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4 Accessible Sports to Experience in BC

Hikers carrying a person with mobility issues on a trail in the woods.

People with major mobility issues can still participate in many adventure sports. With a little assistance from friends, dedicated programs, and assistive technologies, everyone can enjoy BC’s outdoor adventure playground.

Most adaptive sports programs are managed through organizations that require an assessment of skills and abilities before participating. Some offer ongoing courses and even wilderness camps, while others can accommodate drop-in visits. All of them operate under the philosophy that the outdoors belongs to everyone, regardless of physical limitations. Here are four accessible sport options in BC and where visitors can experience them.

Accessible Hiking in BC

Hikers carrying a person with mobility issues on a trail in the woods.

Hiking with a TrailRider in Capilano River Regional Park, North Vancouver. Photo: Power To Be

A TrailRider is a lightweight, all-terrain, one-wheeled chair that’s been ergonomically designed for maximum comfort while minimizing environmental impact. With two “sherpas” (front and back) navigating the TrailRider, this chair has nimbly traversed hikes from the floor of the Grand Canyon to the summit of Mount Kilimanjaro to BC’s own West Coast Trail. It’s an excellent option to navigate uneven ground and remote locations, and can easily tackle any of BC’s many accessible hiking trails, such as at Grasslands Loop Accessible Trail in Peterson Creek Nature Park, Kamloops, or Naikoon Provincial Park in Haida Gwaii.

Accessible Surfing in BC

Two sufers wheeling a person in a wheelchair across the beach towards the ocean

Surfing at Chesterman Beach in Tofino. Photo: Power To Be

A global movement toward disabled surfing (originating in Australia) has reached BC’s west coast. With the help of trained staff and volunteers, surfers of all abilities have the chance to ride the waves. Power To Be, a non-profit organization with programs in Vancouver and Victoria, provides inclusive programming to get people with disabilities back into nature. Their surfing adventures use TrailRiders to get surfers down the beach and work with Tofino partner Pacific Surf Co. to provide adapted instruction and in-ocean support. Because of water’s buoyancy, surfing can be particularly supportive for mobility issues related to spinal cord injuries.

Accessible Kayaking in BC

Two kayakers on the water

Accessible kayaking off Cates Park in North Vancouver. Photo: Power To Be

Kayaking offers a highly adaptable environment that can accommodate a wide range of mobility issues from visual impairment to loss of limb(s) to cognitive disability. Some kayaks, for example, are outfitted with pontoons to provide extra stability for paddlers who suffer from seizures. For amputees, there are pivoted paddle adaptations that allow for one-arm control of the kayak, and floor-mounted, adjustable pivot balls that fit into prosthetic sockets that accommodate for either below-the-knee or above-the-knee amputees. While this sport can accommodate maximum supervision via double kayaks for those who need it, for paddlers with a greater level of independence and athleticism, the right modifications can almost make their disability disappear while they’re on the water.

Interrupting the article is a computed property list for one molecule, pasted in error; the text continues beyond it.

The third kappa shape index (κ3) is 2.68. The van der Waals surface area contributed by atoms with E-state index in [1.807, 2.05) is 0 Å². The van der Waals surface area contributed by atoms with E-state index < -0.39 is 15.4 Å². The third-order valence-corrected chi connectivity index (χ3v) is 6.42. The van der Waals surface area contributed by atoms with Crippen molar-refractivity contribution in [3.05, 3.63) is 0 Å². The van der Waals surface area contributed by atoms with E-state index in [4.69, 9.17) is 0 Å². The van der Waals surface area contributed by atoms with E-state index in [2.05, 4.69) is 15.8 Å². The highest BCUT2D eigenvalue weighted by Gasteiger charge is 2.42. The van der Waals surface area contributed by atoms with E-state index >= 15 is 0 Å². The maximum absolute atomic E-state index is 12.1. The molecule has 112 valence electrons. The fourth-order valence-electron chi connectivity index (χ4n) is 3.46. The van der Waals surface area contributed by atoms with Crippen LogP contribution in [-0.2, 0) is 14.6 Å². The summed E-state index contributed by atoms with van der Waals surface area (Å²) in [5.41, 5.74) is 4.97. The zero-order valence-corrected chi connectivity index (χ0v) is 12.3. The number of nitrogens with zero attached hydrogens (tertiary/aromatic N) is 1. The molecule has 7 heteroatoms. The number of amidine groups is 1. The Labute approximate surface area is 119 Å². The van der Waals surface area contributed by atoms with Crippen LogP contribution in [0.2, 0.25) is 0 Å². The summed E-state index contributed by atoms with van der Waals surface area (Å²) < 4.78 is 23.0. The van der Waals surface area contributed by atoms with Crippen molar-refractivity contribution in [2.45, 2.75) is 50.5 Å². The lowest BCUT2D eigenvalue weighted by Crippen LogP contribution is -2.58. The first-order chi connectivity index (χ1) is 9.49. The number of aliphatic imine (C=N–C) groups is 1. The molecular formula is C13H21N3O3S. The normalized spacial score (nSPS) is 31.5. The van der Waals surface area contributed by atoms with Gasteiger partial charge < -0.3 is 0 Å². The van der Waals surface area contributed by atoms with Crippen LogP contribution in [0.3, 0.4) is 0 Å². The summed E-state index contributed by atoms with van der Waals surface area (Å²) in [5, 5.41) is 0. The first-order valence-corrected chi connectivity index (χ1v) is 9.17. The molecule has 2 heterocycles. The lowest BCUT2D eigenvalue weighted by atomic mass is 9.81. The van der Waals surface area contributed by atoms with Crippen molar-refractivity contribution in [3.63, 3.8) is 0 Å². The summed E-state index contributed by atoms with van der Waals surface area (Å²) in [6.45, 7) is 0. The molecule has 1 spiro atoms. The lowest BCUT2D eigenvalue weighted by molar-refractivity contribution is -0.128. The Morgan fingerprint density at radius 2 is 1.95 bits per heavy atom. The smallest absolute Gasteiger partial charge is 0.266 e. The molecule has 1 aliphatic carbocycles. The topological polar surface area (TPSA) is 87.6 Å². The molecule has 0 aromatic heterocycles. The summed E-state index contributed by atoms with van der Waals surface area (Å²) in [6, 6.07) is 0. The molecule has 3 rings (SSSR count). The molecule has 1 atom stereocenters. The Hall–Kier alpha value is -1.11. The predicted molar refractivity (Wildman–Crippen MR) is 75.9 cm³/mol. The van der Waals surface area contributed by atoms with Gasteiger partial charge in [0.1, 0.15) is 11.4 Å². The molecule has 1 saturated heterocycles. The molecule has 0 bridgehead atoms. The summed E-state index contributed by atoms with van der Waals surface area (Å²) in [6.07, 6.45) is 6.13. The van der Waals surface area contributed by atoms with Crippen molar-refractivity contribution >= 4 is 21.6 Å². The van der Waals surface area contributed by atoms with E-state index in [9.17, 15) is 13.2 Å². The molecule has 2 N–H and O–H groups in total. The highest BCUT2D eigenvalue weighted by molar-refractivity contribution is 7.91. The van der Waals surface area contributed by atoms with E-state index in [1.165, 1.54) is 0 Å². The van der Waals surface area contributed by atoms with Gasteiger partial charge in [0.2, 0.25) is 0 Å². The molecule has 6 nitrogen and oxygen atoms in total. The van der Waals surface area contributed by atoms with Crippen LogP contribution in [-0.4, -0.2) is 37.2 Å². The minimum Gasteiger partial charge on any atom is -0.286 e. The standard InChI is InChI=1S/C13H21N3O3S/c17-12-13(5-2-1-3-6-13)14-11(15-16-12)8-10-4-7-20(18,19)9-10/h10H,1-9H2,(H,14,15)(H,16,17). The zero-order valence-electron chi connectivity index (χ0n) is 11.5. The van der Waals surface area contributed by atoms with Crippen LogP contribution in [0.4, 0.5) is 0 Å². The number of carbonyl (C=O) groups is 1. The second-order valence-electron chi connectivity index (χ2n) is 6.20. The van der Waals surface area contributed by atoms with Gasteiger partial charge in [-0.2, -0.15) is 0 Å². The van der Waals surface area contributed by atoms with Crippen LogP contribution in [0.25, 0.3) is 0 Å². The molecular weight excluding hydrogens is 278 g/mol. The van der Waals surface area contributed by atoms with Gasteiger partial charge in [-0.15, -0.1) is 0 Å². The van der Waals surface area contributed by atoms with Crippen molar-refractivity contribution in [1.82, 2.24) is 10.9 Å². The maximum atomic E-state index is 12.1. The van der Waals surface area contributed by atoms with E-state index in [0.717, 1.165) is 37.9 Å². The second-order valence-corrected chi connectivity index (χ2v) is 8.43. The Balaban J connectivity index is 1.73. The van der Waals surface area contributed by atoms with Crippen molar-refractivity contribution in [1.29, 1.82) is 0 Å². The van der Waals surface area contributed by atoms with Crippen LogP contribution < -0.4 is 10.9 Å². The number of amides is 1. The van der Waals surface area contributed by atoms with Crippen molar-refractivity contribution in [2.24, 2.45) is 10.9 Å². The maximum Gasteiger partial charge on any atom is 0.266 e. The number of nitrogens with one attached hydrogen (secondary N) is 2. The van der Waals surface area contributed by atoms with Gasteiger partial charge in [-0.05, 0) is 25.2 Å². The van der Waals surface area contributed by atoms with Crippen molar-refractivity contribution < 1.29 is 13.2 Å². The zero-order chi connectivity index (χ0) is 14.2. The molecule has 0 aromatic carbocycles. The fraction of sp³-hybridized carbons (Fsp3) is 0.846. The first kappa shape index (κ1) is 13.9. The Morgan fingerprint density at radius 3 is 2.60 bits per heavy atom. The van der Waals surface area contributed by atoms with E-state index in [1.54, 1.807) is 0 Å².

Just east of Vancouver in the lower Fraser Valley, the Pitt Meadows Paddling Club offers drop-in rates through its PaddleALL adaptive padding program. The Alouette River is typically calm, providing a gentle experience.

Accessible Skiing in BC

Two skiers with mobility issues in adaptive ski gear

Adaptive skiing at Revelstoke Mountain Resort. Photo: William Eaton

Disabled skiing began after WWII when physically injured veterans learned to adapt this sport to their new needs. Today, it’s a sport widely enjoyed by people with a variety of disabilities from spinal cord injuries, brain injuries, visual and hearing impairments, and more. Adaptive skiing combines specialized equipment and training to support the special needs of almost anyone who wants to enjoy the snowy slopes of BC. Some techniques are as simple as ski-bottomed crutches or tethers, while other methods are considerably more advanced involving a model that supports sitting. The most recent development in this field involves equipment similar to a bicycle that utilizes skis instead of wheels. Regardless of the level of technical challenge, all forms of adaptive snowsports require special training.

BC has a lot of mountains to choose from so contact BC Adaptive Snowsports to find the most appropriate program. They work in partnership with 12 adaptive snowsports club programs around the province in locations such as Vancouver, Whistler, Revelstoke, and Sun Peaks Resort near Kamloops. Book a lesson just for the day or participate in a longer camp if the program is the right fit.

NOTE: Please note that for any specific businesses referenced, the information above is based on conversations with businesses at the time of writing.  For current information – and to ensure that your particular needs can be met – we strongly recommend that you contact each business directly.